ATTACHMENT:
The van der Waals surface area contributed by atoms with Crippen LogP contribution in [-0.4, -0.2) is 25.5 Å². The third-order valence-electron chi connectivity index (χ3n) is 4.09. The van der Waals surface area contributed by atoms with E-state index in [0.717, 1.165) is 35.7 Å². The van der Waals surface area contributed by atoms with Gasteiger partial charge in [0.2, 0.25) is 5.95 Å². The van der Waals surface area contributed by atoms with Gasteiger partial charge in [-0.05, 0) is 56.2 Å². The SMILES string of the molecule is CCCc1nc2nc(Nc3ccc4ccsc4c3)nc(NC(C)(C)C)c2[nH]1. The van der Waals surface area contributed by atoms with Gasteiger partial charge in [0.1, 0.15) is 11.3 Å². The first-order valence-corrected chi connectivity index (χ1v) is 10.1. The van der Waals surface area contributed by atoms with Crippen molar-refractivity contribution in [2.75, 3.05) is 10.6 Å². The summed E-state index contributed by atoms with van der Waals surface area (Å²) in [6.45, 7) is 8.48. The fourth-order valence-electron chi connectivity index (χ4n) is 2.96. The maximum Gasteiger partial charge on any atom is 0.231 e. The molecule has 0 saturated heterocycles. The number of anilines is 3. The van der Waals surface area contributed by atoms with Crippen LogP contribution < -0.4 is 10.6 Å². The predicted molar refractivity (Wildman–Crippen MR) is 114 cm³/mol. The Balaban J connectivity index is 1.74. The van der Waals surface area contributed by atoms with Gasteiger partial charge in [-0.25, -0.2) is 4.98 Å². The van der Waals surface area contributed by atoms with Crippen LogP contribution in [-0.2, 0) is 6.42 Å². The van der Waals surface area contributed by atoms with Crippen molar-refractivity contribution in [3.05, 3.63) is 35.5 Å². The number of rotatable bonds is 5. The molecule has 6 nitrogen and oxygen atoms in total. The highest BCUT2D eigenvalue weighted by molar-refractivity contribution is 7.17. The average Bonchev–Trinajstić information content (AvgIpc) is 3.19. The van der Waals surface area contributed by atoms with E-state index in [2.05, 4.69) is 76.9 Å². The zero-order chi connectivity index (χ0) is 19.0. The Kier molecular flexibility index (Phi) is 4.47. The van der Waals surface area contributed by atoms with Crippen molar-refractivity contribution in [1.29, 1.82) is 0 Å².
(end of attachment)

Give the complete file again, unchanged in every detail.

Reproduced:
The van der Waals surface area contributed by atoms with Crippen LogP contribution in [-0.4, -0.2) is 25.5 Å². The third-order valence-electron chi connectivity index (χ3n) is 4.09. The van der Waals surface area contributed by atoms with E-state index in [0.717, 1.165) is 35.7 Å². The van der Waals surface area contributed by atoms with Gasteiger partial charge in [0.2, 0.25) is 5.95 Å². The van der Waals surface area contributed by atoms with Gasteiger partial charge in [-0.05, 0) is 56.2 Å². The SMILES string of the molecule is CCCc1nc2nc(Nc3ccc4ccsc4c3)nc(NC(C)(C)C)c2[nH]1. The van der Waals surface area contributed by atoms with Gasteiger partial charge in [0.1, 0.15) is 11.3 Å². The first-order valence-corrected chi connectivity index (χ1v) is 10.1. The van der Waals surface area contributed by atoms with Crippen molar-refractivity contribution in [2.75, 3.05) is 10.6 Å². The summed E-state index contributed by atoms with van der Waals surface area (Å²) in [6.45, 7) is 8.48. The fourth-order valence-electron chi connectivity index (χ4n) is 2.96. The maximum Gasteiger partial charge on any atom is 0.231 e. The molecule has 0 saturated heterocycles. The number of anilines is 3. The van der Waals surface area contributed by atoms with Crippen LogP contribution < -0.4 is 10.6 Å². The predicted molar refractivity (Wildman–Crippen MR) is 114 cm³/mol. The Balaban J connectivity index is 1.74. The van der Waals surface area contributed by atoms with Gasteiger partial charge in [-0.25, -0.2) is 4.98 Å². The van der Waals surface area contributed by atoms with Crippen LogP contribution in [-0.2, 0) is 6.42 Å². The van der Waals surface area contributed by atoms with Crippen molar-refractivity contribution in [3.05, 3.63) is 35.5 Å². The number of rotatable bonds is 5. The molecule has 6 nitrogen and oxygen atoms in total. The highest BCUT2D eigenvalue weighted by molar-refractivity contribution is 7.17. The average Bonchev–Trinajstić information content (AvgIpc) is 3.19. The van der Waals surface area contributed by atoms with E-state index in [2.05, 4.69) is 76.9 Å². The zero-order chi connectivity index (χ0) is 19.0. The Kier molecular flexibility index (Phi) is 4.47. The van der Waals surface area contributed by atoms with Crippen molar-refractivity contribution in [1.29, 1.82) is 0 Å².